FOR IMMEDIATE RELEASE
News from Progress Michigan
July 11, 2014
Contact: Sam Inglot, 616-916-0574, email@example.com
Autocam Doesn’t Want to Follow the Law, But Will Happily Take Tax Handouts
Progress Michigan calls for lawmakers to take action to deny tax handouts to companies that fight basic health care coverage for female employees
MICHIGAN — A manufacturing company in West Michigan, Autocam, who fought against government requirements that they provide basic reproductive health care coverage to its female employees, took millions in taxpayer dollars from the government.
The owner of Autocam, John Kennedy, recently praised the U.S. Supreme Court ruling that corporations can force their religious beliefs on their employees by denying basic reproductive health coverage for female employees. In 1998, Autocam was the recipient of $8.8 million, 20-year tax abatement, courtesy of Michigan taxpayers. The abatement was amended in 2010 and the city of Kentwood approved further tax abatements as well.
“There is something hypocritical about relying on taxpayers, including those that don’t share your religious beliefs, to help run your business and make it successful while trying to opt-out of contraception coverage,” said Hugh Madden, communications director of Progress Michigan. “Taxpayers should not be forced to support corporations that claim to be religious-based with their money.”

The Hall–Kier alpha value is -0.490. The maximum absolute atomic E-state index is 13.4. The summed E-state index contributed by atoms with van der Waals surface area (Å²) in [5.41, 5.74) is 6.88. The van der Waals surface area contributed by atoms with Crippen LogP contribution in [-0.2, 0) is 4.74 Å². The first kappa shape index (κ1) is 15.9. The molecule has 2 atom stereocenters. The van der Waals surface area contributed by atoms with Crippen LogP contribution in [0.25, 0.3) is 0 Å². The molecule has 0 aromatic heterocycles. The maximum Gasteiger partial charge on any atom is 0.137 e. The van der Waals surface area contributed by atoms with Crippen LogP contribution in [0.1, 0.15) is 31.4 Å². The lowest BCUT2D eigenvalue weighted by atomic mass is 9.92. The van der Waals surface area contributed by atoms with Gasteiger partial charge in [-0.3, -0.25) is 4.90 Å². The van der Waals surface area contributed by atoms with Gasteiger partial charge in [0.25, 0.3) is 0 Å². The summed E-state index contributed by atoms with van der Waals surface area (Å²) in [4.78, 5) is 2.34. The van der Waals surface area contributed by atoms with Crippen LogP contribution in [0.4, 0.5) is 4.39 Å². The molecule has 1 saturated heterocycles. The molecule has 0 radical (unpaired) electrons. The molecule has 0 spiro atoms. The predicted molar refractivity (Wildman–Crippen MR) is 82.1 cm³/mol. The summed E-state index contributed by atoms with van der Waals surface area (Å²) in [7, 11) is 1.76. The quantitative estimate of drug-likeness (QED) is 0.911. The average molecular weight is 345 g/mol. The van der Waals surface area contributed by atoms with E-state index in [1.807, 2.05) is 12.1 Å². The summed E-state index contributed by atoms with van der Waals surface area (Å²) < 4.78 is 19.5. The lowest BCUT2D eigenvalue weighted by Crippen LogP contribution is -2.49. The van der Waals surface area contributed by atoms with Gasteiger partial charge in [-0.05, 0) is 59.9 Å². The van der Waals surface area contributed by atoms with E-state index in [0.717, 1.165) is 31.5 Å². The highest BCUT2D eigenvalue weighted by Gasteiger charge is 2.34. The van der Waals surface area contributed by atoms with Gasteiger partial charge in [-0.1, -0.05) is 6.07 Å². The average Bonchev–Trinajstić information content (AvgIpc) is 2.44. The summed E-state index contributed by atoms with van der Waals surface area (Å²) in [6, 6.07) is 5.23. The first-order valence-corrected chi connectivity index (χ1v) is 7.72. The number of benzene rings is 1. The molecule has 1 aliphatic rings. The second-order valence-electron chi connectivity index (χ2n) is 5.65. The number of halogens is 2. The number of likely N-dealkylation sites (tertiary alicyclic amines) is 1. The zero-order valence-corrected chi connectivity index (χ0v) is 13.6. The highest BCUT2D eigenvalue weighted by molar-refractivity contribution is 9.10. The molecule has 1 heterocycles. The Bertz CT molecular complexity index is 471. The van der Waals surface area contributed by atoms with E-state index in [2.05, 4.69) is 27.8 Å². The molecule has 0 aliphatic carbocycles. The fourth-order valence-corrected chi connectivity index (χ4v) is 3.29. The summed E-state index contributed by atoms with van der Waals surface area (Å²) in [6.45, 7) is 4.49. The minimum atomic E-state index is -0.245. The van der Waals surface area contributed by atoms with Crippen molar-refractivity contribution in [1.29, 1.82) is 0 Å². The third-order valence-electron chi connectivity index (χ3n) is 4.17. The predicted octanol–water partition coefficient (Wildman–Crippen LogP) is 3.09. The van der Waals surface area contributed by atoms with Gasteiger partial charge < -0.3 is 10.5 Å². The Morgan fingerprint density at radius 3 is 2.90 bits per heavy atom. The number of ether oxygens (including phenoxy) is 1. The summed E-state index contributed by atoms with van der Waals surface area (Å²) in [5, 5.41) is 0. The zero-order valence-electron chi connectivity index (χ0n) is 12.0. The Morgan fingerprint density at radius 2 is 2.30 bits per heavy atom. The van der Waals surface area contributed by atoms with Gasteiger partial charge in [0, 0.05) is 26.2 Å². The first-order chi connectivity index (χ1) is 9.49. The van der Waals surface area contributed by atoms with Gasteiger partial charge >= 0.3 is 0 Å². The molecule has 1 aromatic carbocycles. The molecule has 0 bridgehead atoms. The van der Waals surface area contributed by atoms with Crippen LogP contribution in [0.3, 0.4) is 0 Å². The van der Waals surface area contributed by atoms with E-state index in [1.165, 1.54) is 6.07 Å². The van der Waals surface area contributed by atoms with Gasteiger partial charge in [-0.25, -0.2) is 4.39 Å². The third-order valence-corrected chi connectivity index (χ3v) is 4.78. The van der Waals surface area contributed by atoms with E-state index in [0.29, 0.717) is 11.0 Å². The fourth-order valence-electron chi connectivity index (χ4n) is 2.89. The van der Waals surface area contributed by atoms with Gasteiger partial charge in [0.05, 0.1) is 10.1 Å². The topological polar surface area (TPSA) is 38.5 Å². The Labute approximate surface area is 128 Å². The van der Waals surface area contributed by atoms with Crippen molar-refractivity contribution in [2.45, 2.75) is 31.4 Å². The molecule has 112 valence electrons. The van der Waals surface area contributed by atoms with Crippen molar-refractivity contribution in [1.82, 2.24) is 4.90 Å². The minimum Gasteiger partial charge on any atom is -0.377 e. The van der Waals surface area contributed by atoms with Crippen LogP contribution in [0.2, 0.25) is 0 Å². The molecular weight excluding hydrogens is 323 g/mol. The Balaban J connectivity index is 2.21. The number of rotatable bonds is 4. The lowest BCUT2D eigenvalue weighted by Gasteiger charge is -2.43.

This week, Governor Rick Snyder campaigned at Autocam without mentioning the fact that Autocam opposes allowing its employees to make their own health care decisions or the fact that Autocam’s success stems from tax credits put in place by his predecessors.
“Governor Snyder needs to tell Michigan women where he stands on the Supreme Court’s Hobby Lobby decision,” Madden continued. “Furthermore, companies that are not willing to abide by the same rules as others should not be eligible for special tax breaks. The Governor should use his executive power to stop any further tax credits of this nature and the legislature should codify these taxpayer protections into law.”